Digital Inspiration Day - Design in Healthcare 20.01.2022
Cluster for Co-Creative Service Design and Innovation invites to a Digital Inspiration Day about Design in Healthcare. The event is relevant for anyone interested in healthcare and service design, innovation and systems oriented design.
Presentations will be in English and the invited speakers are:
From Ara Manawa, Auckland City Hospital, New Zealand:
Justin Kennedy-Good (director of Ara Manawa)
Emma Wylie, consultant and co-design manager
Sarvnaz Taherian, service/experience designer
From the Helix Centre, London, UK:
Rachel Marsden, service and systems designer
From OCAD University Toronto, Canada:
Peter Jones, associate professor of systemic design
From AHO, Oslo School of Architecture and Design, Norway:
Birger Sevaldson, professor, Institute of Design
The event is free of charge.
Please follow this link to register for the event: https://forms.office.com/r/dZjyaCnq0H
Further follows more information:
Ara Manawa is a small interdisciplinary design team employed at Auckland City Hospital, Aotearoa, New Zealand. The team have a research and innovation focus, re-imagining how care is delivered. The goal of Ara Manawa is to improve the experience of patients, whānau, and clinicians through re-imagining the spaces, systems, stuff and activity of staff involved in the delivery of health care. In addition to offering in-house design capability, Ara Manawa connects to the local research and innovation eco-system outside the hospital. Ara Manawa offer meaningful problems for students, researchers and industry to solve. Ara Manawa work with a range of capabilities outside design, including bio-engineering, Architecture, Business, and Creative Writing.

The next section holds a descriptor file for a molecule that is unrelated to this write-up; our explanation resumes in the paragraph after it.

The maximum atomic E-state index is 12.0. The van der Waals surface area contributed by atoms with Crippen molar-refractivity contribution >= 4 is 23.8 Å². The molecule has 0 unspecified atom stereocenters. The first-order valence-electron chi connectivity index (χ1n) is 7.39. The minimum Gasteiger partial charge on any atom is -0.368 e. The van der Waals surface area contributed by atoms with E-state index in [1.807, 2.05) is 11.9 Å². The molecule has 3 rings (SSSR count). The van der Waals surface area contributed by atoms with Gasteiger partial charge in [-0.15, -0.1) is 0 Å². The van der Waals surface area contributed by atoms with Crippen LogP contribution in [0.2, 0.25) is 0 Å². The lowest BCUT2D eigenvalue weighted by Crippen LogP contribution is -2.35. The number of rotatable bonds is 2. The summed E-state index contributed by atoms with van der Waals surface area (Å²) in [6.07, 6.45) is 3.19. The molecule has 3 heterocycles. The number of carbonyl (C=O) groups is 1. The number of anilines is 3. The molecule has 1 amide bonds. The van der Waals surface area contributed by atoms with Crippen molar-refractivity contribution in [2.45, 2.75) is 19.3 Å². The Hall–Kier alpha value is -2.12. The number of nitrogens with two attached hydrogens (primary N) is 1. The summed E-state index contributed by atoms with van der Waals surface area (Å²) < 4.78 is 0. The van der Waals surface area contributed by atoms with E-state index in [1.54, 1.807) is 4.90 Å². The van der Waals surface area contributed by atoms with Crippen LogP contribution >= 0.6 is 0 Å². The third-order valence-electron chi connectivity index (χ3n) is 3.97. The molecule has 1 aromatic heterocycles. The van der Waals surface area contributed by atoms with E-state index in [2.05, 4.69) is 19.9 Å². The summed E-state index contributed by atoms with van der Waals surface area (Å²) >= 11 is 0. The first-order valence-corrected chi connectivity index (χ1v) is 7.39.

Justin Kennedy-Good is the Director of Ara Manawa at Auckland City Hospital. He holds a history and commerce degree from Victoria University, Wellington New Zealand. Having left the government owned ‘Kiwibank’ in 2009 with a Lean Six Sigma skill set, Justin has held a range of portfolios at Auckland hospital, including the set-up of a production planning team, supporting lean and design in ward refurbishments, co-directing the Design for Health and Wellbeing Lab venture with AUT and now directing Ara Manawa.
Emma Wylie is the Consultation and Co-design Manager in Ara Manawa at Auckland City Hospital, Aotearoa, New Zealand. A qualitative researcher with a background in population health and international development, Emma is passionate about elevating story, exploring and understanding the broader context in which health happens to improve equity of health outcomes.